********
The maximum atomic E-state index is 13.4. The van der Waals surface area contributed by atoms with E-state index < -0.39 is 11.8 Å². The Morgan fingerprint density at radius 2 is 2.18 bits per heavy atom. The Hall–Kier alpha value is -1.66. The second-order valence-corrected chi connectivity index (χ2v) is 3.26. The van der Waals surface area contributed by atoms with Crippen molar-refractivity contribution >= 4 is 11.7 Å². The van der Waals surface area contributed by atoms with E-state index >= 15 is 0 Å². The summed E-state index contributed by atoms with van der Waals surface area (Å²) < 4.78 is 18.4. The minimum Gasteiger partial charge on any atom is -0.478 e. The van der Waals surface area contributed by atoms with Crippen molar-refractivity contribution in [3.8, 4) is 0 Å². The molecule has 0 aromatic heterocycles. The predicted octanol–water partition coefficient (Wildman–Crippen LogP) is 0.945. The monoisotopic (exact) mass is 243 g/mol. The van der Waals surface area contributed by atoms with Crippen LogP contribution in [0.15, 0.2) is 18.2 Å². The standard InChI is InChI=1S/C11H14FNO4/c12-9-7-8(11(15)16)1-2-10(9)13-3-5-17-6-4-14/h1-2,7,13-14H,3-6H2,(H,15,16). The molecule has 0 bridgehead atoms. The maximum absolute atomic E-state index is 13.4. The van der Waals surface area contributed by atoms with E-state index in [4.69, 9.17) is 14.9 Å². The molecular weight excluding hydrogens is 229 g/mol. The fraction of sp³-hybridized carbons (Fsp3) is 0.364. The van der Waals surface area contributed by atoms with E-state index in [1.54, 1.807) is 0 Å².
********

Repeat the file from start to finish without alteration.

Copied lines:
The maximum atomic E-state index is 13.4. The van der Waals surface area contributed by atoms with E-state index < -0.39 is 11.8 Å². The Morgan fingerprint density at radius 2 is 2.18 bits per heavy atom. The Hall–Kier alpha value is -1.66. The second-order valence-corrected chi connectivity index (χ2v) is 3.26. The van der Waals surface area contributed by atoms with Crippen molar-refractivity contribution >= 4 is 11.7 Å². The van der Waals surface area contributed by atoms with E-state index >= 15 is 0 Å². The summed E-state index contributed by atoms with van der Waals surface area (Å²) < 4.78 is 18.4. The minimum Gasteiger partial charge on any atom is -0.478 e. The van der Waals surface area contributed by atoms with Crippen molar-refractivity contribution in [3.8, 4) is 0 Å². The molecule has 0 aromatic heterocycles. The predicted octanol–water partition coefficient (Wildman–Crippen LogP) is 0.945. The monoisotopic (exact) mass is 243 g/mol. The van der Waals surface area contributed by atoms with Crippen LogP contribution in [0.15, 0.2) is 18.2 Å². The standard InChI is InChI=1S/C11H14FNO4/c12-9-7-8(11(15)16)1-2-10(9)13-3-5-17-6-4-14/h1-2,7,13-14H,3-6H2,(H,15,16). The molecule has 0 bridgehead atoms. The maximum absolute atomic E-state index is 13.4. The van der Waals surface area contributed by atoms with E-state index in [4.69, 9.17) is 14.9 Å². The molecular weight excluding hydrogens is 229 g/mol. The fraction of sp³-hybridized carbons (Fsp3) is 0.364. The van der Waals surface area contributed by atoms with E-state index in [1.54, 1.807) is 0 Å².